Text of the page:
As a REALTOR, I am always trying to put a positive spin on things. For example, a small increase in monthly sales means; "the housing market is on its way to recovery.” A home never needs a lot of repairs; rather it has “great potential!” And I would never describe a small backyard as tiny and unusable, it would be “maintenance free”
So when I read a prediction by Mike Colpitts, editor of Realtytrac's Housing Predictor about the possibility of 10 million more foreclosures hitting the market, I tried to find the silver lining. Maybe the prediction is simply the worst case scenario and unlikely to happen, or possibly the Making Homes Affordable program would prevent more people from losing their homes.
But then reality sets in and its not pretty. The more I think about it, 10 million foreclosures over the next 3 yrs might actually be the best case scenario.
Here are some of the statistics that should alarm you:
- The Mortgage Bankers Association reports that about 12% of all US mortgages are currently facing foreclosure.
- It is believed that in addition, there is a “shadow inventory” of approximately 600,000 homes that have been repossessed but not listed for sale yet.
- 2009 set a record for mortgage defaults with 3.9 million. That is up from 3.2 million in 2008.
- 16 million homeowners are currently upside down on their mortgages. This prevents them from selling and encourages some homeowners to walk away from their mortgages.
- The next wave of foreclosures will be homeowners with adjustable rate mortgages (ARM). Estimates have put the dollar value of ARMs at $2.5 trillion. Many people chose ARMs due to the low initial interest rates. They believed that they could sell their homes before the rates adjusted.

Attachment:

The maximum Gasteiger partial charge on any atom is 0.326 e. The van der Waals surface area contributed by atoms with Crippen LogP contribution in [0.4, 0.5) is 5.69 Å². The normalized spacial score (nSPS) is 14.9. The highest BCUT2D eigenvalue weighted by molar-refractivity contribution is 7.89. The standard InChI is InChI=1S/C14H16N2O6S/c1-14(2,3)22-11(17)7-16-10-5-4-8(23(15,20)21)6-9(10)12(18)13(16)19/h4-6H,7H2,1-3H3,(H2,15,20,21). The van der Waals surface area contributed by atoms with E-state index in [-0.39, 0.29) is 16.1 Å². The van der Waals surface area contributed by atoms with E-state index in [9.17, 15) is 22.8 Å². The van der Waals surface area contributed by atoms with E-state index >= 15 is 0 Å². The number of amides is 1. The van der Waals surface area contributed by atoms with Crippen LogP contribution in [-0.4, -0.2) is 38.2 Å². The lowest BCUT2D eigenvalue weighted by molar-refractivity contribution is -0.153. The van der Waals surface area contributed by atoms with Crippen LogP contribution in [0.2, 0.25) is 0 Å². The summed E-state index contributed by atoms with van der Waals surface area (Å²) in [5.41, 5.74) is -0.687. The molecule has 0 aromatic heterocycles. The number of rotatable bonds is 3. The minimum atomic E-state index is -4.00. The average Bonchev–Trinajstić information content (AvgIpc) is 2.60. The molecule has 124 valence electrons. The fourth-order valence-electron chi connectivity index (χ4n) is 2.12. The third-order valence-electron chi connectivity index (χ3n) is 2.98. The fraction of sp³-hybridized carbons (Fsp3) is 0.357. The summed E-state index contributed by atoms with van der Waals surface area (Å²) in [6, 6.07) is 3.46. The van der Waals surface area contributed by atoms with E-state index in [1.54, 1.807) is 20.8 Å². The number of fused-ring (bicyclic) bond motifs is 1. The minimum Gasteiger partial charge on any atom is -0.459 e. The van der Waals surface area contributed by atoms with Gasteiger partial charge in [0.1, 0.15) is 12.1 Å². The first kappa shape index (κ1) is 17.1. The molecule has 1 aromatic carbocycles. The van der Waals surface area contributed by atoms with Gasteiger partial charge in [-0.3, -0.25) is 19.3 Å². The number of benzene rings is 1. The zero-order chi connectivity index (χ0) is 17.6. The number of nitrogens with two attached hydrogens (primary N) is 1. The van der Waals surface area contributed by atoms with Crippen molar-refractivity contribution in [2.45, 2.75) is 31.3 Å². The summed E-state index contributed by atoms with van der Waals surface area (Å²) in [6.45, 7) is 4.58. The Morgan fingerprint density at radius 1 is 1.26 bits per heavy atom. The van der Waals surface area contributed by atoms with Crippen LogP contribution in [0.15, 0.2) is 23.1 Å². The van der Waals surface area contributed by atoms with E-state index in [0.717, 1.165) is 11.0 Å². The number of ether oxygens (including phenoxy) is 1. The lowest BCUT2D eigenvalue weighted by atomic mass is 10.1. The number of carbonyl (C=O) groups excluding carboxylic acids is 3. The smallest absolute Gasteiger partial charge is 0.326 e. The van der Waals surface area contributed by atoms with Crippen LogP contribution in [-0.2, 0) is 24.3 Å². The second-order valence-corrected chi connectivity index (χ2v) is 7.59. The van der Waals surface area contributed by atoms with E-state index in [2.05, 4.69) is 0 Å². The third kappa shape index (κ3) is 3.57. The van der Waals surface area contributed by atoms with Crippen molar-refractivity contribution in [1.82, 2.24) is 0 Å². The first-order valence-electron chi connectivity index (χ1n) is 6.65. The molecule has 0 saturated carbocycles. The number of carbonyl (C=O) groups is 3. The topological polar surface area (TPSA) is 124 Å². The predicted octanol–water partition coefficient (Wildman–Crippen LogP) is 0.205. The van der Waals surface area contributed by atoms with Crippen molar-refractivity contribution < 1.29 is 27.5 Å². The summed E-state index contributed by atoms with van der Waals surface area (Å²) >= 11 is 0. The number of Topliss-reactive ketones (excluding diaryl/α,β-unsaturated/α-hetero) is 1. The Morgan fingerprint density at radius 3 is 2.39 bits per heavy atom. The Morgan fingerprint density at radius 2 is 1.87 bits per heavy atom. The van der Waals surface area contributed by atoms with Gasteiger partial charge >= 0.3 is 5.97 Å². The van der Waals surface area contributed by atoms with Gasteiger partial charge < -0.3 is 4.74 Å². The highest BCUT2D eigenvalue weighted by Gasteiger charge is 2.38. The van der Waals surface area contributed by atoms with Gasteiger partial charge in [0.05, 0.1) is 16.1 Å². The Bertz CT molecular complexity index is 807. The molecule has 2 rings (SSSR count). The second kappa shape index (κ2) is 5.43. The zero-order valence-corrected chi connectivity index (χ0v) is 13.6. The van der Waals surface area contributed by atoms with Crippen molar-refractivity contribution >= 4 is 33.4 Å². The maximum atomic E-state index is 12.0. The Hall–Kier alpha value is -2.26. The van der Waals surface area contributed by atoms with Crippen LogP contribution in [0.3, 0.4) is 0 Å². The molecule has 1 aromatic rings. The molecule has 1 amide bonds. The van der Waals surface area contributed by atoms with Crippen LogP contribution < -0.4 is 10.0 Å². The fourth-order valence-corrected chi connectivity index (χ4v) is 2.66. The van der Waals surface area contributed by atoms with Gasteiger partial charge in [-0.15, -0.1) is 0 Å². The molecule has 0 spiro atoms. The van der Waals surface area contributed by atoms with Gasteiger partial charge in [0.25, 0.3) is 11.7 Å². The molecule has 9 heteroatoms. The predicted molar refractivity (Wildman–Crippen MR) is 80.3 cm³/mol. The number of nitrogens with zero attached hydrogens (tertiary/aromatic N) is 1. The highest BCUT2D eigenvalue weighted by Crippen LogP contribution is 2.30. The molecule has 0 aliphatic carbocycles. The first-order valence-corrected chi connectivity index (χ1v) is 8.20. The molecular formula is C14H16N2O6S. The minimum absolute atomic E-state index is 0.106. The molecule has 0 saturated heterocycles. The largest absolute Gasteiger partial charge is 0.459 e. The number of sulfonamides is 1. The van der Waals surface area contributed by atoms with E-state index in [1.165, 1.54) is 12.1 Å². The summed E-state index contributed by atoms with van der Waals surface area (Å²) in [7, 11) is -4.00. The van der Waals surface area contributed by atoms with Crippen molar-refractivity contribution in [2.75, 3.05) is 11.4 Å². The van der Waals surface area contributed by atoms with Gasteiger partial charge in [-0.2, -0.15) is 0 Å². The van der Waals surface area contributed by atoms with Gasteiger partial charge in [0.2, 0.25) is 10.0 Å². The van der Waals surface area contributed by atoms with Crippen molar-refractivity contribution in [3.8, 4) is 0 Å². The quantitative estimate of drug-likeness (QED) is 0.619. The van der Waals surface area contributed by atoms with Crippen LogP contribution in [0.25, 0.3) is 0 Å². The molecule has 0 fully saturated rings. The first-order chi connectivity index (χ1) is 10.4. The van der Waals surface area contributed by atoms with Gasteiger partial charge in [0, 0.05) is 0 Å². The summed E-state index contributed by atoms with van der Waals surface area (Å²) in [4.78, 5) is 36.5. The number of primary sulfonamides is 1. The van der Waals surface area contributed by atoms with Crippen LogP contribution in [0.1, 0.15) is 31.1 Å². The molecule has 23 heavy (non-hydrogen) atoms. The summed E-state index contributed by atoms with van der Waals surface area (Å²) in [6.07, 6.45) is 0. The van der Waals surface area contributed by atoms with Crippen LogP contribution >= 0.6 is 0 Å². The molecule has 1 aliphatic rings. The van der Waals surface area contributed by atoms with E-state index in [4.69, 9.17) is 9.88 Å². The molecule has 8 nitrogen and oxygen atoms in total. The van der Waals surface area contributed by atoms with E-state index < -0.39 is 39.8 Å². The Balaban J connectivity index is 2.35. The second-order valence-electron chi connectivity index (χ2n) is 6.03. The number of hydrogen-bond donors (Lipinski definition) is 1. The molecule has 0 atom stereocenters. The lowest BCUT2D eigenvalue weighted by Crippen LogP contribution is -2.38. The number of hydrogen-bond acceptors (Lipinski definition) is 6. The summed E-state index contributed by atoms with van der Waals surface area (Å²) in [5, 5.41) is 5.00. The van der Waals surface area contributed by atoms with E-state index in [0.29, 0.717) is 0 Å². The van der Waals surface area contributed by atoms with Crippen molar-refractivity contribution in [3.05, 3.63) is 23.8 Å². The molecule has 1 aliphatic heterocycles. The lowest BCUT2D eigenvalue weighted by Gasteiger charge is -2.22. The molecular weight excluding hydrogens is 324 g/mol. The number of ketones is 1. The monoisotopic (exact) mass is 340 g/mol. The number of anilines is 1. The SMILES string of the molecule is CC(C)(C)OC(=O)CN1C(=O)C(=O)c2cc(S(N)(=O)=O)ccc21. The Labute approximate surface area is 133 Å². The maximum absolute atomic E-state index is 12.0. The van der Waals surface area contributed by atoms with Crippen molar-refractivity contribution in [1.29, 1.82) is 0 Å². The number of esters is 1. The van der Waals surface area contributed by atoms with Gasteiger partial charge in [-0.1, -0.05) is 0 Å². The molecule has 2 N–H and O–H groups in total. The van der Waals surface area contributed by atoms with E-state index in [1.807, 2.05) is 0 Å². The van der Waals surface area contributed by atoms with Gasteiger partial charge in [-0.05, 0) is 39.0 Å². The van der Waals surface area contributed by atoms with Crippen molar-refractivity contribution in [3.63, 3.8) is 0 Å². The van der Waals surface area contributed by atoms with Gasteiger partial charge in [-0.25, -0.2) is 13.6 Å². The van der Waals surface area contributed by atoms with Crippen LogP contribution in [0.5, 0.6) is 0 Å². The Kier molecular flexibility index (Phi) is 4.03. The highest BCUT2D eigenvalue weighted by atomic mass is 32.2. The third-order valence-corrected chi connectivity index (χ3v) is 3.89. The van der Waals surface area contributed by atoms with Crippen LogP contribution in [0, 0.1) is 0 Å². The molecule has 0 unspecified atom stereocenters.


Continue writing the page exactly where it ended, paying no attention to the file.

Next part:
- In addition to the ARMs resetting, we are starting to see an increase in defaults in the high end market, as well as from buyers with good credit and conventional loans.
- According to Realtytrac, “One of out three Americans surveyed say that if home values continue to fall they'll walk away from their mortgages, which could set up a worst case scenario for the U.S. economy, triggering an economic calamity.”
I was also shocked that only 5% of homes targeted under Obama’s Making Homes Affordable program have been approved for loan modifications.
There are many problems with the program, but my main concern is that homeowners will still default, even after restructuring their mortgages to more favorable terms.
With the increasing unemployment rate and the slumping economy, the MHA program may be useless.
In addition, the tax credits for buyers will be expiring Apri 30th. Johnny Isakson, Senator from GA, pushed very hard over the summer to have the tax credits increased to $15,000 for both 1st time buyers and move-up buyers.
Unfortunately, Senator Isakson’s amendment was watered down. I think we need to increase the tax credit $15,000 for all buyers. Including investors. The quicker we can get the foreclosures off the market, the sooner the housing market will recover.
Tax credits for investors, or “house flippers,” would help move foreclosures off the banks' books and give investors more budget room to renovate and re-sell homes below market value.
OK.... maybe that last thought was the REALTOR in me coming out again.
The bottom line is that the foreclosure crisis is far from over. And I haven’t even discussed the looming disaster in commercial real estate yet.